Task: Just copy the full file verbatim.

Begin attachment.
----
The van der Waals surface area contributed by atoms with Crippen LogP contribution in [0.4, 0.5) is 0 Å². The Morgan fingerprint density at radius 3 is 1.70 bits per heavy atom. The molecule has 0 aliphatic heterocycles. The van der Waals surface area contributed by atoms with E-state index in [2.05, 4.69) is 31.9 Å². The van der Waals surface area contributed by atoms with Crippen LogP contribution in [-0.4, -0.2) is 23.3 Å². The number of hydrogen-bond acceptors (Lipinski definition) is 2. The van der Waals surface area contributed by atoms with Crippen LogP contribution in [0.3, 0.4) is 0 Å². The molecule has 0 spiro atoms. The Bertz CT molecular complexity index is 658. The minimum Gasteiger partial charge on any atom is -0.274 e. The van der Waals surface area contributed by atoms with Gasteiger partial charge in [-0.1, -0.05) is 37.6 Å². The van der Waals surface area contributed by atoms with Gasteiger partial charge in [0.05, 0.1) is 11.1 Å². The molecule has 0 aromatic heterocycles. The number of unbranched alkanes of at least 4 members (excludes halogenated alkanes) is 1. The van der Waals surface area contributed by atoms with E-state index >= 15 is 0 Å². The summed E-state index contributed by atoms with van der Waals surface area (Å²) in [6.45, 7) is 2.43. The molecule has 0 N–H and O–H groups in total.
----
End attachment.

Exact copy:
The van der Waals surface area contributed by atoms with Crippen LogP contribution in [0.4, 0.5) is 0 Å². The Morgan fingerprint density at radius 3 is 1.70 bits per heavy atom. The molecule has 0 aliphatic heterocycles. The van der Waals surface area contributed by atoms with E-state index in [2.05, 4.69) is 31.9 Å². The van der Waals surface area contributed by atoms with Crippen LogP contribution in [-0.4, -0.2) is 23.3 Å². The number of hydrogen-bond acceptors (Lipinski definition) is 2. The van der Waals surface area contributed by atoms with Crippen LogP contribution in [0.3, 0.4) is 0 Å². The molecule has 0 spiro atoms. The Bertz CT molecular complexity index is 658. The minimum Gasteiger partial charge on any atom is -0.274 e. The van der Waals surface area contributed by atoms with Gasteiger partial charge in [-0.1, -0.05) is 37.6 Å². The van der Waals surface area contributed by atoms with Gasteiger partial charge in [0.05, 0.1) is 11.1 Å². The molecule has 0 aromatic heterocycles. The number of unbranched alkanes of at least 4 members (excludes halogenated alkanes) is 1. The van der Waals surface area contributed by atoms with E-state index >= 15 is 0 Å². The summed E-state index contributed by atoms with van der Waals surface area (Å²) in [6.45, 7) is 2.43. The molecule has 0 N–H and O–H groups in total.